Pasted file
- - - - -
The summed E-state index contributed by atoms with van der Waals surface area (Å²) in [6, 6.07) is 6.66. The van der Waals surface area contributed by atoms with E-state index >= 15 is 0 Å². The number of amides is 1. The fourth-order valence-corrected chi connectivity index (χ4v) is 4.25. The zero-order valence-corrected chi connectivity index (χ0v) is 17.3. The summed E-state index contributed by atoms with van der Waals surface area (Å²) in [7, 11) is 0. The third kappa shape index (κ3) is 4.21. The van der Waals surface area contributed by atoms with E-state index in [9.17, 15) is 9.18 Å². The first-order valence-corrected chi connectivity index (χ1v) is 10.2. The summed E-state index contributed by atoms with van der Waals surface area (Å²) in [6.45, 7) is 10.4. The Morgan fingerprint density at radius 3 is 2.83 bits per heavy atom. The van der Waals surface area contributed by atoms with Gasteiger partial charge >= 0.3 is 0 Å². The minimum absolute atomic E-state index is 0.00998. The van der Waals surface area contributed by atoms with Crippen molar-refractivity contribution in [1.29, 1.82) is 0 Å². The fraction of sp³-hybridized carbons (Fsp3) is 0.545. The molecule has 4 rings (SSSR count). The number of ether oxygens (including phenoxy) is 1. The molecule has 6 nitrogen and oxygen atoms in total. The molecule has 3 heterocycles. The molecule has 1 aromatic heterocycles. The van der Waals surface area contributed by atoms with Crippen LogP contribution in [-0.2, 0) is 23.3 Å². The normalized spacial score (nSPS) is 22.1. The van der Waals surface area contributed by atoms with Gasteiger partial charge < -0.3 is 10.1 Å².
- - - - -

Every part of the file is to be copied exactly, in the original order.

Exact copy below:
The summed E-state index contributed by atoms with van der Waals surface area (Å²) in [6, 6.07) is 6.66. The van der Waals surface area contributed by atoms with E-state index >= 15 is 0 Å². The number of amides is 1. The fourth-order valence-corrected chi connectivity index (χ4v) is 4.25. The zero-order valence-corrected chi connectivity index (χ0v) is 17.3. The summed E-state index contributed by atoms with van der Waals surface area (Å²) in [7, 11) is 0. The third kappa shape index (κ3) is 4.21. The van der Waals surface area contributed by atoms with E-state index in [9.17, 15) is 9.18 Å². The first-order valence-corrected chi connectivity index (χ1v) is 10.2. The summed E-state index contributed by atoms with van der Waals surface area (Å²) in [6.45, 7) is 10.4. The Morgan fingerprint density at radius 3 is 2.83 bits per heavy atom. The van der Waals surface area contributed by atoms with Gasteiger partial charge >= 0.3 is 0 Å². The minimum absolute atomic E-state index is 0.00998. The van der Waals surface area contributed by atoms with Crippen molar-refractivity contribution in [1.29, 1.82) is 0 Å². The fraction of sp³-hybridized carbons (Fsp3) is 0.545. The molecule has 4 rings (SSSR count). The number of ether oxygens (including phenoxy) is 1. The molecule has 6 nitrogen and oxygen atoms in total. The molecule has 3 heterocycles. The molecule has 1 aromatic heterocycles. The van der Waals surface area contributed by atoms with Crippen LogP contribution in [-0.2, 0) is 23.3 Å². The normalized spacial score (nSPS) is 22.1. The van der Waals surface area contributed by atoms with Gasteiger partial charge < -0.3 is 10.1 Å².